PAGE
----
Thanks, that’s a nice framework for testing that minimizes the calls to GetMilliSec and accumulates the result without averaging. It’s also easy to rate the machine too - just run it with nothing in the loops with lotsa set to 100,000 or so.

i dont know if you’ll like this way but here is my results from terminal using time to test the script.

Method 1:

```time osascript -e 'set n to 123456 set k to 0 set d to 1 repeat while n div d > 0 -- could be until n div d = 0 set k to k + 1 set d to d * 10 end repeat'```
Result: 1000000

Time:
real 0m0.812s
user 0m0.276s
sys 0m0.414s

and the second way,

```time osascript -e 'set n to 123456 set c to count of characters of (n as text)'```
Result: 6

Time:
real 0m0.819s
user 0m0.275s
sys 0m0.414s

Something cooking with that method that I don’t understand, though. If you run either test repeatedly (just copying your text to the terminal and then using up arrow to get it again and return to run it again) the times decline for several trials.

My Jaguar and Tiger Terminals certainly don’t like it! They poo-poo nearly every line. Variously: “Unmatched '.” “Command not found.” “Variable name must begin with a letter.” “Badly formed number.”

Some time ago I spent some time on an approach to find out the timing of some lines of applescript.
My first thoughts were using repeat loops like Nigel did - but the repeat contrution will also need some time to process so the solution I finally used was like so (no idea if this is any closer to the truth than your preceding ideas):

``````set noLoopingPart to "set n to 123456"
set testPart1 to "set c to (count (n as text))"
set testPart2 to "set k to 1
set d to n div 10
repeat until (d is 0)
set k to k + 1
set d to d div 10
end repeat"
set loops to 500

set thistest to display dialog "Run Test" buttons {"1", "2"}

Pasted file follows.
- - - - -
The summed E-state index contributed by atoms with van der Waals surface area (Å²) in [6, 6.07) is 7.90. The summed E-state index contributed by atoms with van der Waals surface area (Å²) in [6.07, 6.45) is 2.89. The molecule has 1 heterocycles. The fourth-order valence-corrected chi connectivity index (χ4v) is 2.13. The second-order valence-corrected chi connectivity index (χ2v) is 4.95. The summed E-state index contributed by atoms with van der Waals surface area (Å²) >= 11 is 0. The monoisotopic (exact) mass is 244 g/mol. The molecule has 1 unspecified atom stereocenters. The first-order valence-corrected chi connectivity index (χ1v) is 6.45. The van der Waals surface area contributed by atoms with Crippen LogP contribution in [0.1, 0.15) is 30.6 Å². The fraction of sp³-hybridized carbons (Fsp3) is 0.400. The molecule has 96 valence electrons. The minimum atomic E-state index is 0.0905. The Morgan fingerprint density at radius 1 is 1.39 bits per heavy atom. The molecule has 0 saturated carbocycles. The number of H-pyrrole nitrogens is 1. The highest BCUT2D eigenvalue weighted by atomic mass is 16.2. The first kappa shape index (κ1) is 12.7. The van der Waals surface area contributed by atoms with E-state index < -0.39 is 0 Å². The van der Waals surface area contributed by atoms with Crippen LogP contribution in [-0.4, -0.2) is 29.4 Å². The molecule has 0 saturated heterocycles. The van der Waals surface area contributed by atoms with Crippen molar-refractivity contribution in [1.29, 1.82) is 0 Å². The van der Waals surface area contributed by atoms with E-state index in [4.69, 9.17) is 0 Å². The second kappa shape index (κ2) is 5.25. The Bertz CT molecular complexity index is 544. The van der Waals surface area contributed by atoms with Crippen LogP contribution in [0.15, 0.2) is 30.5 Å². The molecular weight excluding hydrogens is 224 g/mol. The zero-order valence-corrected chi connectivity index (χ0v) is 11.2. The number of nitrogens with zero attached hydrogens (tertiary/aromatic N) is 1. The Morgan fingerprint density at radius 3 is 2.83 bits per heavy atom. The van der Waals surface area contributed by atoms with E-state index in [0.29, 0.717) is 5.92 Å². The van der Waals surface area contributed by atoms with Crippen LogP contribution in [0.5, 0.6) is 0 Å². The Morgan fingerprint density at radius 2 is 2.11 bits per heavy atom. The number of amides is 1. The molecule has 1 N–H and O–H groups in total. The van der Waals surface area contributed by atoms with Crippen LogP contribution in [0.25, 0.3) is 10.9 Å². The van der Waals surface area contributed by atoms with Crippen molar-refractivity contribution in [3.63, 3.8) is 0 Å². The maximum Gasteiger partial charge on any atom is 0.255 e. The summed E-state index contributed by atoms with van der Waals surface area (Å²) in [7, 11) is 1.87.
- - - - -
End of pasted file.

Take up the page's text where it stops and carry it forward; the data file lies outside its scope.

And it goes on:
if button returned of thistest = "1" then
test(noLoopingPart, testPart1, loops)
else
test(noLoopingPart, testPart2, loops)
end if

property tmpDir : "/private/tmp/"
property firstLine : "set theStart to GetMilliSec"
property lastLine : "set theEnd to GetMilliSec
set theResult to (theEnd - theStart) / nTimes
display dialog \"Done \" & return & \" The Result: \" & theResult & \" milliseconds\""

on test(noLoop, thisScript, nTimes)
set tmpScript to POSIX file (tmpDir & (do shell script "date \"+tempScript_%Y-%m-%d_%H-%M-%S.app\""))
tell application "Script Editor"
set thisDoc to make new document
set thescript to "set nTimes to " & nTimes & return
set thescript to thescript & noLoop & return
set thescript to thescript & firstLine & return
repeat with n from 1 to nTimes
set thescript to thescript & thisScript & return
end repeat
set thescript to thescript & lastLine & return
set text of thisDoc to thescript
close thisDoc saving in tmpScript
end tell
tell application "Finder" to open tmpScript
end test
``````

That’s an interesting approach, Dominik, and like the others it gives variable results. Although test 1 always trumps test 2 by a bit, the bit varies quit a lot. Your test, by the way, won’t run in Script Debugger 4 because it is not scriptable.

I’m rapidly getting the impression that there isn’t an easy and reliable way to measure AppleScript performance, and I’m not too sure that even comparisons tell you much unless the two alternatives differ a lot.

I have no problems on Tiger.